Editorial: Leaving lasting legacies

  • The Emily Dickinson Museum is on Main Street in Amherst. Amherst College alum, the late William McCall Vickery, has left $25 million to the college. Of that total, $22 million is earmarked toward helping preserve the museum. GAZETTE FILE PHOTO/KEVIN GUTTING

Published: 6/11/2019 7:00:21 PM

Lasting legacies can come in many forms — well-to-do benefactors who make a financial donation to a cause or institution, leaders who are remembered for the way they inspire others, and every day folks whose qualities others want to emulate.

The Gazette often writes about these legacy builders in our midst, and this spring has been no exception. Over the last few weeks, the paper has featured three late Valley residents for their generosity and the legacies they are leaving behind.

Among those are William McCall Vickery, who died in February at the age of 83. The Amherst College alum, Class of 1957, donated a whopping $25 million to his alma matter, with $22 million earmarked toward helping preserve a home-grown treasure in Amherst — the museum and estate of famed poet Emily Dickinson.

A week earlier, we reported on a $1 million gift left to Holyoke Community College by the late author Elaine Nicpon Marieb. The Northampton native’s donation will boost support for nontraditional students at the two-year institution.

And finally, in the non-monetary category, we told the story of Edward Belt, a geologist who taught at Amherst College for nearly four decades. Best known for his teaching and mentoring of young people, Belt’s legacy now lives on at the college’s Beneski Museum of Natural History, where a diorama depicting Amherst 190 million years ago is now named after him.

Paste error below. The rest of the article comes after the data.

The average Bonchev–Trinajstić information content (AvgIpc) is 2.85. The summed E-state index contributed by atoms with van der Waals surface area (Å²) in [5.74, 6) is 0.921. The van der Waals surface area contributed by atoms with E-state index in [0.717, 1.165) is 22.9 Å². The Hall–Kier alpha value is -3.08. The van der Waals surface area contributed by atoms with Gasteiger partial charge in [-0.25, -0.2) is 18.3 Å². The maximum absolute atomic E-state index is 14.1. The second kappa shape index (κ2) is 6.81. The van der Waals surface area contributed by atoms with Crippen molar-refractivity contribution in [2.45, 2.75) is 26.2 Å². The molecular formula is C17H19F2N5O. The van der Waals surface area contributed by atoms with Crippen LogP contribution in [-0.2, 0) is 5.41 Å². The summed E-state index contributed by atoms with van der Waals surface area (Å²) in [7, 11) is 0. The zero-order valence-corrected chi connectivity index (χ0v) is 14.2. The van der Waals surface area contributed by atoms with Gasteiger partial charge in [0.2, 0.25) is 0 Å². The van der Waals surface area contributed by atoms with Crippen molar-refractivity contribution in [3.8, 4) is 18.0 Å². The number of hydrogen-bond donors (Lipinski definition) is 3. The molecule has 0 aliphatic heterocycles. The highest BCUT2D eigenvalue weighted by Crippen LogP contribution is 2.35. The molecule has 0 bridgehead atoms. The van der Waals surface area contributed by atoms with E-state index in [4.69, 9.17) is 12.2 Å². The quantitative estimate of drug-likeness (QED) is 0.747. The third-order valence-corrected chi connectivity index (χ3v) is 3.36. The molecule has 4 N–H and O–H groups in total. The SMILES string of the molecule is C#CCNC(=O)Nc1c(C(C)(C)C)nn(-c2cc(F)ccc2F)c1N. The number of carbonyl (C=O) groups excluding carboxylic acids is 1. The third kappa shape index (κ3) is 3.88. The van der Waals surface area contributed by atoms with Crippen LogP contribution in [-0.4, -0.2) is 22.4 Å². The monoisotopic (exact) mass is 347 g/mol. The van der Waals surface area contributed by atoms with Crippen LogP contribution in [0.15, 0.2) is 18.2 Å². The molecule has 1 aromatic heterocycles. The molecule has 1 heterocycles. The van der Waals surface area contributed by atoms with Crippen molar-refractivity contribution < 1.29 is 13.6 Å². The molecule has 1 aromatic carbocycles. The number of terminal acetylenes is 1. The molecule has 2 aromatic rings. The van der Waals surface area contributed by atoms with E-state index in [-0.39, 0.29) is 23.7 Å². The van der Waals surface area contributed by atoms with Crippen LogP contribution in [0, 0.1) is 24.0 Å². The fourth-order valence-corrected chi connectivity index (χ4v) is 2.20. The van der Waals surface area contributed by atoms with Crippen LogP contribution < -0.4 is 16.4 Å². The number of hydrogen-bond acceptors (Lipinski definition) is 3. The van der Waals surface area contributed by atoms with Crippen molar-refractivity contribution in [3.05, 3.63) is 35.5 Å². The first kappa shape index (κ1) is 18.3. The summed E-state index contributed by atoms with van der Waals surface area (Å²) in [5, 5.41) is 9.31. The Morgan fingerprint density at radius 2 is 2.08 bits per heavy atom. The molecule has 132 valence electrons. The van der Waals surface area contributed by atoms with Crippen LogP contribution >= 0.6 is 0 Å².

In different ways, all three have raised the bar about what it means to make a lasting contribution to the lives of others.

Vickery’s $25 million gift to the Amherst College endowment is by far the largest the museum has received. All but $3 million will be used to maintain and improve the Emily Dickinson Museum, which the college has owned since 2003, and the Homestead, where Emily Dickinson lived and composed her poetry, since 1965. The remaining $3 million will be used for maintenance of the pianos in the college’s music department.

 

Marieb, who died last December at 82, was a best-selling textbook author raised in Northampton and a graduate of many of the area’s institutions of higher education. A nontraditional student herself, Marieb’s donation to HCC will support programs for generations of students who are typically older than traditional undergraduate students.

A longtime donor to HCC, Marieb had earlier given more than $1.5 million to the school where she had earned a nursing degree and taught biology for 24 years. In 2014, Marieb gave a $1 million gift toward construction of HCC’s Center for Health Education and Center for Life Sciences.

Then there’s Belt, who loved geology, teaching and mentoring young people. As one friend described, Belt, who died in March at 85, was “kindly in the good old-fashioned sense of the word.”

Belt began teaching at Amherst College in 1966, becoming a full professor in 1978. He taught sedimentology, invertebrate paleontology and geomorphology until he retired in 2002, mentored countless students and was director of the Pratt Museum of Natural History — which later became the Beneski Museum — for 15 years.

The generosity of all three individuals should not be overlooked — and through their contributions, it won’t be. Whether it’s a tourist or area resident perusing any of the 7,000 items in the Emily Dickinson Museum, an older college student getting a leg up at HCC, or visiting one of the largest natural history museums around, the legacies left by these three people will continue for years.

Our community owes them a debt of gratitude.




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